Global stocks follow Wall Street higher after US-China deal

AP – Global stock markets followed Wall Street higher yesterday after China reported 6.1 per cent economic growth in 2019 and Washington and Beijing signed an interim trade agreement.

London and Frankfurt opened higher, while Shanghai, Tokyo and Hong Kong advanced after the United States (US) benchmark S&P 500 index hit a new high and Google parent Alphabet passed USD1 trillion in market value, joining Amazon, Apple and Microsoft in the USD1 trillion club.

China’s economic growth was the lowest since 1990 but forecasters pointed to improved activity in December. They said on Wednesday’s signing of a truce in the war over Beijing’s technology ambitions and trade surplus might help to revive consumer and business confidence.

Investors are “finding inspiration” from the Wall Street rally while they try to figure out “where to from here” in US-Chinese trade relations, said Jingyi Pan of IG in a report.

“The market sentiment looks to have only improved into the end of the week,” said Pan.

In early trading, London’s FTSE 100 added 0.5 per cent to 7,646.88 and Germany’s DAX gained 0.7 per cent to 13,532.09. France’s CAC 40 rose 0.8 per cent to 6,087.69.

On Wall Street, the S&P 500 index future rose 0.2 per cent and that for the Dow Jones Industrial Average was 0.3 per cent higher. That was after the S&P 500 index climbed 0.8 per cent on Thursday and the Dow rose 0.9 per cent. The Nasdaq composite gained 1.1 per cent.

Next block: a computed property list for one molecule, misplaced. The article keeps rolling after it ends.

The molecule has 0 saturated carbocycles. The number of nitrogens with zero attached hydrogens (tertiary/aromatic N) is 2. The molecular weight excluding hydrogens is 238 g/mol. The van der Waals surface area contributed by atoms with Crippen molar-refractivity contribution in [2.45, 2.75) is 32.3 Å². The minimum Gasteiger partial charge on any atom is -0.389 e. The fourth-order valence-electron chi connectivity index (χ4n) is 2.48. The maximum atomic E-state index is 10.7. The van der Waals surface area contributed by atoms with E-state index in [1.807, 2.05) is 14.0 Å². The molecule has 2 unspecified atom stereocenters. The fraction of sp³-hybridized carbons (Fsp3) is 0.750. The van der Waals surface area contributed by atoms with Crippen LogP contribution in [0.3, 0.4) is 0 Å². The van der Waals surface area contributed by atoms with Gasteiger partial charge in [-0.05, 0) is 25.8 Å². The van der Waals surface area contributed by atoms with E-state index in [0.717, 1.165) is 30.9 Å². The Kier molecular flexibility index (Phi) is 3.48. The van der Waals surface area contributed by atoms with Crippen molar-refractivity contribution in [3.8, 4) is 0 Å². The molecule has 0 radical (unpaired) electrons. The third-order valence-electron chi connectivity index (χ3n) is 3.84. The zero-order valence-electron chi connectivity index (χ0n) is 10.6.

An investor monitors stock prices at a brokerage in Beijing. PHOTO: AP

Chinese economic growth held steady in the three months ending last December at the previous quarter’s rate of six per cent over a year earlier.

Monthly activity indicators showed “industry and investment improved sharply last December,” William Adams of PNC Financial Services Group said in a report.

Forecasters said the US-Chinese trade deal might help to reassure companies and consumers relations wouldn’t deteriorate further. Washington postponed planned tariff hikes on additional Chinese goods and Beijing promised to buy more American farm exports.

If the public believes the truce is genuine, “improved sentiment could also boost economic growth in the near-term,” said Adams.

In Asia yesterday, the Shanghai Composite Index rose one point to 3,075.50 and Tokyo’s Nikkei 225 gained 0.4 per cent to 24,041.26. Hong Kong’s Hang Seng gained 0.6 per cent to 29,056.42.

Seoul’s Kospi added 0.1 per cent to 2,250.57 while Sydney’s S&P-ASX 200 gained 0.3 per cent to 7,064.10.

India’s Sensex was 0.1 per cent higher at 41,992.28. New Zealand and Taiwan rose while Singapore declined.


Benchmark US crude gained 15 cents to USD58.67 per barrel in electronic trading on the New York Mercantile Exchange. The contract rose 71 cents to USD58.52 on Thursday. Brent crude, used to price international oils, rose 22 cents to USD64.84 per barrel in London. It rose 62 cents the previous session to USD64.62.


The dollar advanced to JPY110.21 from Thursday’s JPY110.13. The euro edged up to USD1.1140 from USD1.1136.